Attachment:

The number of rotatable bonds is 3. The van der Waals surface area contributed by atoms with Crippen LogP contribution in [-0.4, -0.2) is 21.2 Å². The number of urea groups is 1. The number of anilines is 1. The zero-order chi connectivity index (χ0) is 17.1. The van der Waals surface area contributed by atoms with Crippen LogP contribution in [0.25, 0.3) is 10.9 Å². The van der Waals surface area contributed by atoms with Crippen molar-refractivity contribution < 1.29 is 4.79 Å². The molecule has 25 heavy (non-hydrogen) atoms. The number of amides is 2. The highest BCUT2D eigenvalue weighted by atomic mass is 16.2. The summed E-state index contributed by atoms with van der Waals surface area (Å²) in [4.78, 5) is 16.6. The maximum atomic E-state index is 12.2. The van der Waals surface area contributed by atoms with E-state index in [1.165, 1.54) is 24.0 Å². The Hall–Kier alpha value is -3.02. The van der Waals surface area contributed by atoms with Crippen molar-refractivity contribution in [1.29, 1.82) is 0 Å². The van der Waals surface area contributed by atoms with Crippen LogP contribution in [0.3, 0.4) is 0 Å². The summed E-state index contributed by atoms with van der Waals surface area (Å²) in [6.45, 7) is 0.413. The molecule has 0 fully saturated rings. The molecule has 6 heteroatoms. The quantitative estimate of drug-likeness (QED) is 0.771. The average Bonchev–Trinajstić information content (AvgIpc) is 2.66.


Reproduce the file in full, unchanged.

The number of rotatable bonds is 3. The van der Waals surface area contributed by atoms with Crippen LogP contribution in [-0.4, -0.2) is 21.2 Å². The number of urea groups is 1. The number of anilines is 1. The zero-order chi connectivity index (χ0) is 17.1. The van der Waals surface area contributed by atoms with Crippen LogP contribution in [0.25, 0.3) is 10.9 Å². The van der Waals surface area contributed by atoms with Crippen molar-refractivity contribution < 1.29 is 4.79 Å². The molecule has 25 heavy (non-hydrogen) atoms. The number of amides is 2. The highest BCUT2D eigenvalue weighted by atomic mass is 16.2. The summed E-state index contributed by atoms with van der Waals surface area (Å²) in [4.78, 5) is 16.6. The maximum atomic E-state index is 12.2. The van der Waals surface area contributed by atoms with E-state index in [1.165, 1.54) is 24.0 Å². The Hall–Kier alpha value is -3.02. The van der Waals surface area contributed by atoms with Crippen molar-refractivity contribution in [1.29, 1.82) is 0 Å². The van der Waals surface area contributed by atoms with Crippen LogP contribution in [0.3, 0.4) is 0 Å². The summed E-state index contributed by atoms with van der Waals surface area (Å²) in [6.45, 7) is 0.413. The molecule has 0 fully saturated rings. The molecule has 6 heteroatoms. The quantitative estimate of drug-likeness (QED) is 0.771. The average Bonchev–Trinajstić information content (AvgIpc) is 2.66.